Figure 4. Y-tube olfactometer assays of An. stephensi females that were given a choice between live vs. dead caterpillars of two moth species.

The figure shows the percentage of female An. stephensi (±95% binomial confidence intervals (C.I.) that were attracted to live fourth instar larvae of Heliothis subflexa or Manduca sexta (black bars) versus dead caterpillars killed by freezing and then thawed back to room temperature (light bars). Asterisks denote significantly different levels of attraction (Chi-square 2×2 test of independence; *P<0.05; **P<0.01; ***P<0.001; N = 90).

Carbon dioxide Measurement using Respirometer Assays

The respirometer assays measured the amount of CO2 produced by individual live vs. dead caterpillars in order to assess this volatile's possible contribution to An. stephensi attraction. The measurements showed that the live caterpillars emitted ca. a 10-times greater amount of CO2 than did dead caterpillars, as well as a greater mean ml. of CO2 per hour per milligram body weight (Fig. 5). These live vs. dead values for CO2 production were significantly greater for both M. sexta (P<0.0001; F1, 12 = 63.59, N = 7) and H. subflexa (P<0.0001; F1, 12 = 39.34, N = 7) (Fig. 5). Thus CO2 emissions from the caterpillars could possibly have contributed to the elevated levels of attraction of An. stephensi females to the live compared to dead caterpillars in the upwind flight bioassays.

Figure 5. Mean levels of CO2 production related to Basal Metabolic Rate (BMR) by live vs. dead caterpillars of two moth species.

The mean (± S.E.) amount of CO2 (ml CO2/hr/gram of body weight) produced by live and dead fourth instar caterpillars of Heliothis subflexa and Manduca sexta was analyzed using respirometer assays. GLM was used to examine the differences between means for the two treatments (Live vs. Dead, N = 7). The amount of CO2 produced by live M. sexta caterpillars was significantly higher than that of dead caterpillars (P<0.0001; F1, 12 = 63.59, N = 7). Live caterpillars of Heliothis subflexa also produced significantly higher amounts of CO2 compared to dead ones (P<0.0001; F1, 12 = 39.34, N = 7).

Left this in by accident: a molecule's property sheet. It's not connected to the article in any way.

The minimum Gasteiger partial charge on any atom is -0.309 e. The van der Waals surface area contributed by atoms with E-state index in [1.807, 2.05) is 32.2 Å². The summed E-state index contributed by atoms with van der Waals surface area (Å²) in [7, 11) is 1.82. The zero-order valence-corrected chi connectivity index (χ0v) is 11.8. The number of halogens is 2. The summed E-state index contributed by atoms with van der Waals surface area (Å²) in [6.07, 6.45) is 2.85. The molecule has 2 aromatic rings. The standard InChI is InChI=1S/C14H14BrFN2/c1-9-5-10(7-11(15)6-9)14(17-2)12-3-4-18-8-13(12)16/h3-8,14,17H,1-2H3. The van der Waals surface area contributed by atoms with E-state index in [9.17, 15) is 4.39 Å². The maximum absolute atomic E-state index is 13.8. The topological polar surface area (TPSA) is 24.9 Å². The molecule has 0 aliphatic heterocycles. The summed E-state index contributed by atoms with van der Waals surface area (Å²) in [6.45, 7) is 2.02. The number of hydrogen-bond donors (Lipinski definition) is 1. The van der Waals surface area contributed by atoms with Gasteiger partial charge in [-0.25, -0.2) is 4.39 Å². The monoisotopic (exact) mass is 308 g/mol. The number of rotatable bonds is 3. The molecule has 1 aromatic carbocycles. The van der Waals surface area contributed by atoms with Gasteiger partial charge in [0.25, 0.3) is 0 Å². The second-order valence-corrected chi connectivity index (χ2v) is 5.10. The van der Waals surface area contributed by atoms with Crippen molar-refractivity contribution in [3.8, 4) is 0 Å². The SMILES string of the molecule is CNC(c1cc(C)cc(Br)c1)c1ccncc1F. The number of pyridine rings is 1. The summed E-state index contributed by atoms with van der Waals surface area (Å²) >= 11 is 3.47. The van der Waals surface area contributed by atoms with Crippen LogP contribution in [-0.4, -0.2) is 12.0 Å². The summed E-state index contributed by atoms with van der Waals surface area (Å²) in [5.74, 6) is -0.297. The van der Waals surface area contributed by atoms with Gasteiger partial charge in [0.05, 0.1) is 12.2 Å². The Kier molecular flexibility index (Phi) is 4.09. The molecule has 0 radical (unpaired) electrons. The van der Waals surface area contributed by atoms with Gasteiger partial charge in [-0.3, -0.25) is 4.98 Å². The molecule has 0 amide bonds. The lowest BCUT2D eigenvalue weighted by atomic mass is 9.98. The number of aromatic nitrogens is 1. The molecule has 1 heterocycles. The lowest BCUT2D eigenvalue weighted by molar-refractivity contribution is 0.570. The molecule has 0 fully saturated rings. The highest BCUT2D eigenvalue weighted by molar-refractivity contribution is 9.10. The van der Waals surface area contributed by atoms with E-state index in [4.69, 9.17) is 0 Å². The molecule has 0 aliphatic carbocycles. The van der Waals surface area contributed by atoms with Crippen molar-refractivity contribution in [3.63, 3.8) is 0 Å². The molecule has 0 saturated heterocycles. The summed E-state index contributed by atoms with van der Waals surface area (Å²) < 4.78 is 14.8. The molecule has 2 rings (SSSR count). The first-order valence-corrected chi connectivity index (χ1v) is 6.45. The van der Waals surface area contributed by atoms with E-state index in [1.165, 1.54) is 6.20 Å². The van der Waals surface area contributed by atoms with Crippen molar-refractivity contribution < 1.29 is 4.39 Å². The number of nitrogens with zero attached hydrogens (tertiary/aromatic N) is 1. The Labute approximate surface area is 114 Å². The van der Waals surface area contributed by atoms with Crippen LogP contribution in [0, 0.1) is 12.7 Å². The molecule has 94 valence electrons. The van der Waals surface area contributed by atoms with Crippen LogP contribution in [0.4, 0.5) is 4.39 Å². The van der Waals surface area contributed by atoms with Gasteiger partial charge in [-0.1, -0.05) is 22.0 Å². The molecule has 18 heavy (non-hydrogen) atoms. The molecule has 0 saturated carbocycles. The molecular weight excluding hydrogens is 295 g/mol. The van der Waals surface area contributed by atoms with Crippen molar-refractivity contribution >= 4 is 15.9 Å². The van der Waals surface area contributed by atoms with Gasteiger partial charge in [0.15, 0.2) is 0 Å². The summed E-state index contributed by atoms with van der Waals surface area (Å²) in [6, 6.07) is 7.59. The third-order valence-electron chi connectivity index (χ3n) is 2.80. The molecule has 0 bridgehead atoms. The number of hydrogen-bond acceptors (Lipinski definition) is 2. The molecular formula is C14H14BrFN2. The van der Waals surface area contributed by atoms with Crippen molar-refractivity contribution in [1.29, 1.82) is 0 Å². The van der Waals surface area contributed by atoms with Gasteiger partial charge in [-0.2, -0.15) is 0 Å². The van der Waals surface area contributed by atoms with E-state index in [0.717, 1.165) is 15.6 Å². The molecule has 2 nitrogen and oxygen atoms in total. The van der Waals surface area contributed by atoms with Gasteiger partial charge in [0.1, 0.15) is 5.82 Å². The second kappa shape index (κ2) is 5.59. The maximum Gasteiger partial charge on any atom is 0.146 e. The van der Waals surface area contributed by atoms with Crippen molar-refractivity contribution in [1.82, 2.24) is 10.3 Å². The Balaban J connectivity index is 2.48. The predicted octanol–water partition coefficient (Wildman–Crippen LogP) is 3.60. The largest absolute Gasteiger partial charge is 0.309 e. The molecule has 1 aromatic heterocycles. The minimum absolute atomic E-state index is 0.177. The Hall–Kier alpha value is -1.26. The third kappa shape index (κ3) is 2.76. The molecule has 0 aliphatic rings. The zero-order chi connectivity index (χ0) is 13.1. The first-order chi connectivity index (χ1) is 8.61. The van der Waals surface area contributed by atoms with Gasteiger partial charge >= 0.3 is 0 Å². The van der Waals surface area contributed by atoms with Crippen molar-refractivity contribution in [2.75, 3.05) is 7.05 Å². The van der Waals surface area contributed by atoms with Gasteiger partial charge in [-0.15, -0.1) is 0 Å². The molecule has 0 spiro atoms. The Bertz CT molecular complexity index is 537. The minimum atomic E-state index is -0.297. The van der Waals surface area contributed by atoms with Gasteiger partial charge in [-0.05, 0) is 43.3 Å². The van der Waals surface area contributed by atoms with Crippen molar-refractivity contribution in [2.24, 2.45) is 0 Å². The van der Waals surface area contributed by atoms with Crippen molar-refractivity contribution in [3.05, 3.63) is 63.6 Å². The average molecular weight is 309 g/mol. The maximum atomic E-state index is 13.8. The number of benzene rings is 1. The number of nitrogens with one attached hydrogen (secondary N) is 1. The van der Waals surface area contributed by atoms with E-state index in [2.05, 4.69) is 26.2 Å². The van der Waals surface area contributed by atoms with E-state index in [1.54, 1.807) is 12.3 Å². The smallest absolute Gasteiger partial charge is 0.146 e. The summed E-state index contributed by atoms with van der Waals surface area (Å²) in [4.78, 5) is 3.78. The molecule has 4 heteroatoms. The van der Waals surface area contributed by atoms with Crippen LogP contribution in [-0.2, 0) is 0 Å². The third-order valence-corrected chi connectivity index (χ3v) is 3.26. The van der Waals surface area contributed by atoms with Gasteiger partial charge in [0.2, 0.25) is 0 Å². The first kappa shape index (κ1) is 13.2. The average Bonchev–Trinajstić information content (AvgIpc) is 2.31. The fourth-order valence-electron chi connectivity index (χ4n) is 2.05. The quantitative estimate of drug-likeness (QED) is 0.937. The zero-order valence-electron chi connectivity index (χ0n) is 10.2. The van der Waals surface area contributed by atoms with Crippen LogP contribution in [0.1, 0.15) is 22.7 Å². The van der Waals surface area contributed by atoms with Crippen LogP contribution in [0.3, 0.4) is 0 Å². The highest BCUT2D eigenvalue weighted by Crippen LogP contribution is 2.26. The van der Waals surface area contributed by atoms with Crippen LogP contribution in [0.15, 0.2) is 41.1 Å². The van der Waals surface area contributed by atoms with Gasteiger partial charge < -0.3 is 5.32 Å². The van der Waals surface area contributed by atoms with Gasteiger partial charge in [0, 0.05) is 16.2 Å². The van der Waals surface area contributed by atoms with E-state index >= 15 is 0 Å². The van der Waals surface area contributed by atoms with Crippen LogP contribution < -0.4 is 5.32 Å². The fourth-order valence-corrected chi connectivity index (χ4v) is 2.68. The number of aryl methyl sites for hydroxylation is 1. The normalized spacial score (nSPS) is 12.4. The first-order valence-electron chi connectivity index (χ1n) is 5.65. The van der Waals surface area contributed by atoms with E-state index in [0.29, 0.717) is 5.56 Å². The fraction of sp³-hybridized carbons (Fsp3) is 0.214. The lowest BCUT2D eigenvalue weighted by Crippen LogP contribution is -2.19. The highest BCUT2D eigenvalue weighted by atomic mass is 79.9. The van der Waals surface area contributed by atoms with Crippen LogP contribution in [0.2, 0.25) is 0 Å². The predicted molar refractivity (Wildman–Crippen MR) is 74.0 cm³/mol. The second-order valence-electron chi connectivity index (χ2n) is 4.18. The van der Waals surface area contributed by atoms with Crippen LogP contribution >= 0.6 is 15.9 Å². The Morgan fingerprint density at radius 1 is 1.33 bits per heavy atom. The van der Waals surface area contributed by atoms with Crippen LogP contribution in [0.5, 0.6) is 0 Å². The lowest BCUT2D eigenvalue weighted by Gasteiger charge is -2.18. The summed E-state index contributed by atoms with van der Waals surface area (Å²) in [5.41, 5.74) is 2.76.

Cage Assay to Study the Mosquito Survivability by Feeding on Caterpillars

During the course of this experiment, female mosquitoes were frequently observed landing on the caterpillars and trying to feed on them. Mosquitoes that had access to sucrose water or caterpillars survived longer than those that had no access to food (Fig. 6). Treatments were significantly different (χ2 = 8.05, d.f = 2, P<0.05). There were no effects for Day (χ2 = 8.75, d.f = 4, P = 0.0678) and no Day * Treatment effects (χ2 = 9.93, d.f = 8, P = 0.2697) (Table 1). Only 40% of the females caged in the presence of caterpillars were dead by Day 4 compared to 85% of those caged with no food. By day 5, mortality of females in the no-food cages had increased to 98%, compared with 60% in cages containing caterpillars. Females provided with continuous access to sucrose water survived the longest, exhibiting only 20% mortality after 10 days.

Figure 6. Cage assays examining relative survivorship of female An. stephensi feeding on caterpillar haemolymph.

Forty mosquitoes were introduced into each cage. The caterpillar treatment cage contained three fourth instar Heliothis subflexa caterpillars (N = 160). Treatments were significantly different on day 4 and day 5. GLM was used to examine the difference between treatments on each day. Treatments with different letters above them are significantly different on each separate day.

Table 1. Summary of data analysis performed on survival of mosquitoes using different treatments.